- Stay calm and assess the situation: The first thing to do is to stay calm and assess the situation. Take note of how much Play-Doh your child has ingested and if they are showing any immediate symptoms such as choking, difficulty breathing, or vomiting.
- Do not panic: It’s important not to panic as Play-Doh is non-toxic and generally safe for children to play with. Most likely, your child will be fine but it’s always better to err on the side of caution.
- Encourage them to drink water: If your child has swallowed a small amount of Play-Doh, encourage them to drink some water. This will help dilute the material in their stomach and make it easier for them to pass through their system.
- Monitor for any symptoms: Keep an eye on your child for any symptoms that may arise after ingesting Play-Doh. These may include stomach pain, nausea, vomiting or diarrhoea.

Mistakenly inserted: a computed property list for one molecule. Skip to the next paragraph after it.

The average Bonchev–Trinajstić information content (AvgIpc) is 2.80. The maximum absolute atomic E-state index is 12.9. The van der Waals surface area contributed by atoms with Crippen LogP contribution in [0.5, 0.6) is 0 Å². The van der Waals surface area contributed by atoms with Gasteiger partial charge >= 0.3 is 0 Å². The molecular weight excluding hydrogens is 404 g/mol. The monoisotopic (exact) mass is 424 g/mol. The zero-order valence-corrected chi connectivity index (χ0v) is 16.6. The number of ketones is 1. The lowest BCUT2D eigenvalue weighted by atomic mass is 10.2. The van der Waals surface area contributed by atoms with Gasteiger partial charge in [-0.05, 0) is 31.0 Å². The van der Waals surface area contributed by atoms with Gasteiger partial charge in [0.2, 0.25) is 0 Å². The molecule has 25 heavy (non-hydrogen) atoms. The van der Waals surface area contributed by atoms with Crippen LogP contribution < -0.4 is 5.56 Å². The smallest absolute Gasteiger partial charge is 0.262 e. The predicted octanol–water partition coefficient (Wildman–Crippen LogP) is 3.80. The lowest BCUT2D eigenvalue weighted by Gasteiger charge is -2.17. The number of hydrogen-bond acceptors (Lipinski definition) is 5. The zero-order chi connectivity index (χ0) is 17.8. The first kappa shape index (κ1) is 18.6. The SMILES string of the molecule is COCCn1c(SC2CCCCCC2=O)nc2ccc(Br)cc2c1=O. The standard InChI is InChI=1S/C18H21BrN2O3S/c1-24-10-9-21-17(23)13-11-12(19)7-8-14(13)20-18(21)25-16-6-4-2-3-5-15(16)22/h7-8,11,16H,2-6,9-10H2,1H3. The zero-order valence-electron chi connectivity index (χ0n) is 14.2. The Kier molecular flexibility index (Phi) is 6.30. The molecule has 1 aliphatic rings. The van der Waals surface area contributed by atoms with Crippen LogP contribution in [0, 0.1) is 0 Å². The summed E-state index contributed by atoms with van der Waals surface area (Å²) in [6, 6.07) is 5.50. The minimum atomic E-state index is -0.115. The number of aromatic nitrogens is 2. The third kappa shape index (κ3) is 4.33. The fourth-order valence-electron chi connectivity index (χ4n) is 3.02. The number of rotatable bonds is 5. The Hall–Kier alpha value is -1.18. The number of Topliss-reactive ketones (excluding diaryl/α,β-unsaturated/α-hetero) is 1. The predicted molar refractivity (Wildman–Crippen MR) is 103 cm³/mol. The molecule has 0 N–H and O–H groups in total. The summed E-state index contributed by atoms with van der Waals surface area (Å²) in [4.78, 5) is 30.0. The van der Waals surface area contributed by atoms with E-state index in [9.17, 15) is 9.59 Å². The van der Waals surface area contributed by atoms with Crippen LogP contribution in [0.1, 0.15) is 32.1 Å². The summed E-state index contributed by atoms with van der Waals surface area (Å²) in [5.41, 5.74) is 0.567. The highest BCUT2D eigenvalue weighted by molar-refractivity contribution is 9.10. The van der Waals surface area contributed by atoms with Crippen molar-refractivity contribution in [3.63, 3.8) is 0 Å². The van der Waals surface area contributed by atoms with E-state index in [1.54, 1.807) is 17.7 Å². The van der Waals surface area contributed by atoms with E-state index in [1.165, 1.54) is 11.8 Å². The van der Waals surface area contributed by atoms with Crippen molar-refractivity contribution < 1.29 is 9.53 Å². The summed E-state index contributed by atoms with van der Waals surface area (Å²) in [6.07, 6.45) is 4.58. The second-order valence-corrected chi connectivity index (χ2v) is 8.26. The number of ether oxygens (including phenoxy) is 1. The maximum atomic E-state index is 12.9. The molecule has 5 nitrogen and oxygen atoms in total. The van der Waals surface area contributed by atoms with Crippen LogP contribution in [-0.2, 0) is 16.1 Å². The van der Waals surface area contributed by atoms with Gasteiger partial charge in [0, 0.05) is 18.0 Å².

- Seek medical attention if necessary: If your child shows any severe symptoms such as choking or difficulty breathing, seek medical attention immediately by calling 911 or taking them to the emergency room.
Prevention tips for future incidents
Accidents are bound to happen, especially when you have a curious and adventurous child at home. While we cannot always prevent them from happening, there are certain steps we can take to help minimize the risk of future incidents.
Here are some prevention tips that every parent should keep in mind to ensure their child’s safety:
- Store Play-Doh properly: This may seem obvious, but it is important to store Play-Doh out of the reach of children when not in use. Make sure to close the containers tightly and keep them in a high or locked cabinet. It is also a good idea to place any small toys or objects that could potentially be mistaken for food away from the Play-Doh.